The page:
Nelson didn’t let on whether he was surprised to see the creature hit the table. Instead, he cashed in a fetch land to find the black mana he needed for Extirpate, which he used to hit his opponent’s Bridge from Belows. Gaddock Teeg, Jötun Grunt, and the Planar Chaos instant? Poor Joel Calafell was facing more hate than a Red Sox fan in Yankee stadium. When Brad pushed his entire Zoo team to the red zone, Calafell took a minute to figure out his blocks. He had a Tombstalker and a Narcomoeba to work with, but was facing Jötun Grunt, Gaddock Teeg, and a 3/3 Wild Nacatl. After sitting in the tank for a few moments, he opted to put his ‘Stalker in front of the Grunt, Narcomoeba in front of Nacatl, and to take the damage from Teeg, leaving him at 4 life. Post-combat Nelson cast a second copy of Jötun Grunt, replacing the one he had just lost during the attack, then used Lightning Bolt to finish off Joel’s Tombstalker. Finally, a second Extirpate deprived Joel of access to Stinkweed Imp, and he revealed he had three in his hand alongside the copy in his graveyard.

Jotun Grunt

"After this I want you all to tell me what I did wrong," Nelson said, turning to the crowd pressed in to watch his match following the intense turn. The comment, made in passing, was a glowing example of what the world’s best players do to get to the top: learn from their mistakes. Even though he was sitting in the feature match arena playing against Joel Calafell, the American was still willing to admit he made mistakes and to seek help from others to learn from them.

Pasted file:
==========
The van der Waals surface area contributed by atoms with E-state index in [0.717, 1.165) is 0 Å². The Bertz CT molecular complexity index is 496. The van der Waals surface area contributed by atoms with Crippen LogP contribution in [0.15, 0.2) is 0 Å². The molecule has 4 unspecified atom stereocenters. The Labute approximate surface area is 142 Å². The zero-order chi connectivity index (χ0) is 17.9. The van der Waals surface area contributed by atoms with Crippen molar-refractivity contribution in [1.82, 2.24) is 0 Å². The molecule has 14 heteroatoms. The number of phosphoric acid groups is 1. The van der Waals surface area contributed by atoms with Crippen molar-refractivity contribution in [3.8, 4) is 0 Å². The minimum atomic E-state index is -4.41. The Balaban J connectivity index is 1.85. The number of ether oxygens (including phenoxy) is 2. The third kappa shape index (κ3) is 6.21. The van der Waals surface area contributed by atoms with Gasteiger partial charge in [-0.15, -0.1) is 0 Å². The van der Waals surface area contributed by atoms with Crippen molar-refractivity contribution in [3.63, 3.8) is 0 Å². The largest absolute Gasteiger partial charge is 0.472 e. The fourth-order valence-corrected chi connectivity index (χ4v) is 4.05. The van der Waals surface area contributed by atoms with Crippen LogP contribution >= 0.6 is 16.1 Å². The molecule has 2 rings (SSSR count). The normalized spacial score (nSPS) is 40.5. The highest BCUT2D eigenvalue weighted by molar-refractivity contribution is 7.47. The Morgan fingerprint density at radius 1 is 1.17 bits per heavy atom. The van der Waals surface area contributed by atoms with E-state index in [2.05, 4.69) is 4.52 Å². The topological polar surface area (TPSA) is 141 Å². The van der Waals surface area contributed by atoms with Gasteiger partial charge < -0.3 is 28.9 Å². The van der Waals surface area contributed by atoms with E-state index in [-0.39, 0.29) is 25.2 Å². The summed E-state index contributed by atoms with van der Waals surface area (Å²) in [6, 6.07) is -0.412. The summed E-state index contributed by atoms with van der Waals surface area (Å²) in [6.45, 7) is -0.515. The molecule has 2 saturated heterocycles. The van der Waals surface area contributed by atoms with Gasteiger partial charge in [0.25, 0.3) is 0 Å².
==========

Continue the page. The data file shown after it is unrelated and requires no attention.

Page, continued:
Back in the game, Joel Calafell was trying to figure out how he could possibly get out of the match alive. He drew his card for the turn, the slightest hint of a smile whispering across his face. He tapped two mana, then cast Tombstalker followed by Life From the Loam. He passed the turn with Bloodghast and Tombstalker untapped (though the ‘Ghast couldn’t block), but it was a bluff. When Brad remembered to pay his cumulative upkeep on Jötun Grunt, Joel conceded.

Nelson 2, Calafell 0

Brad Nelson

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Joel Calafell